London's travel service is run by Transport for London. Visit their excellent website for timetables, maps, details of disruption and other information on all transport in London, including a useful "Journey Planner". The main services are before.


For any information about London's bus services, see the website run by Transport for London: TfL Buses.

A London Routemaster bus

Buses are useful for shorter journeys but are often much slower than the equivalent Underground journey. Buses are distinctive in that most are still predominately red, although the world famous Routemaster buses have been discontinued as they are no longer viable to maintain, are inaccessible to those with disabilities and require a separate driver and conductor. However these buses are run on routes 9 and 15 during the daytime alongside the modern accessible buses. Recently "bendy buses" have begun to appear on London's streets also.


Although geographical or "quadrant" maps exist, they are not normally very useful as the routes are numerous making the maps hard to read. More useful are the schematic or "spider" maps which show similar routes alongside each other. It is worth noting that routes may change at the weekends and the frequency of routes may vary dramatically so always check the timetables as a guide.


On one-man operated buses, single tickets must be bought from the machines located at the bus stops before boarding the bus. Single adult fares cost £2 or £1 with an Oyster Card for any journey, child fares (up to age 15) cost £0.40 - children aged 14 or 15 require a photocard to prove their age. On the older, Routemaster buses where there is no door, tickets are purchased from the conductor when he visits your seat. Additionally Transport for London provides a stored-value "Oyster" card which can be used to pay fares on buses, trams, the Underground, and Docklands Light Railway - pass the Oyster card over the sensor at the bus entrance to pay.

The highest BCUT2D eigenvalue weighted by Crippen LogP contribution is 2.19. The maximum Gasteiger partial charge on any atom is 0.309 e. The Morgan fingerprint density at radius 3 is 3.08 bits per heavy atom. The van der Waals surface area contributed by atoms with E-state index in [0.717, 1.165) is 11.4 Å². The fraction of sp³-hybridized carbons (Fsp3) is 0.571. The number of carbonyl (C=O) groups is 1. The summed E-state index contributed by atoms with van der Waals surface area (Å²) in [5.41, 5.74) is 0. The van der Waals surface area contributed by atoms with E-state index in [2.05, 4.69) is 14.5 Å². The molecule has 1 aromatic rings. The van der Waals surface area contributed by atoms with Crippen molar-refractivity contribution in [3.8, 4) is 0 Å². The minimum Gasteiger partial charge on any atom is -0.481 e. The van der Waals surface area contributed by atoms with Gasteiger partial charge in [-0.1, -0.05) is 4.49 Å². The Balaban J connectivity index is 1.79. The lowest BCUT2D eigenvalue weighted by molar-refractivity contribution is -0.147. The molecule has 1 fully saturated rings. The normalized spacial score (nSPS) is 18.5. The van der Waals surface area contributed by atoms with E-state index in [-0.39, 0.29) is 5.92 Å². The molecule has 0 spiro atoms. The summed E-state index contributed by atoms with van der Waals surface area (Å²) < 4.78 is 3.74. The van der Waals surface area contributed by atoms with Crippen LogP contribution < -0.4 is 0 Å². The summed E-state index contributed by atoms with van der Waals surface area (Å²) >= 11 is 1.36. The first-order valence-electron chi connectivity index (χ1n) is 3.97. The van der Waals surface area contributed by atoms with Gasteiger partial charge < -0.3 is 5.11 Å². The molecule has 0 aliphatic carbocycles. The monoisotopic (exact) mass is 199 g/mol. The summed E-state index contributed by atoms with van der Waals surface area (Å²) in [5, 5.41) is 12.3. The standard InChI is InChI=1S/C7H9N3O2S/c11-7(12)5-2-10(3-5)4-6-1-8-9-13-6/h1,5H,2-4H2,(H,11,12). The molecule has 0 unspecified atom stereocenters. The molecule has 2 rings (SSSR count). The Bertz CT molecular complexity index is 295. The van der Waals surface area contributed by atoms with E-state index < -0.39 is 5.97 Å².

A travelcard or Oyster card valid for any zone is valid for all zones on buses.


Buses are typically late but this is less noticeable in central London as they run so frequently that one never has to wait long- the main routes run buses around every 10 minutes. Out of peak hours or out of the central zones buses are less frequent.

Night buses are run from around 10pm into the morning; these generally follow the routes of the main buses but are less frequent. The route number is prefixed by a "N" so N9 runs roughly to the same route as daytime service 9.

In poorer maintained parts of London and especially at night travelling by bus can be an intimidating experience, although this problem is being solved with on-board CCTV and newer, safer buses.

Using busesEdit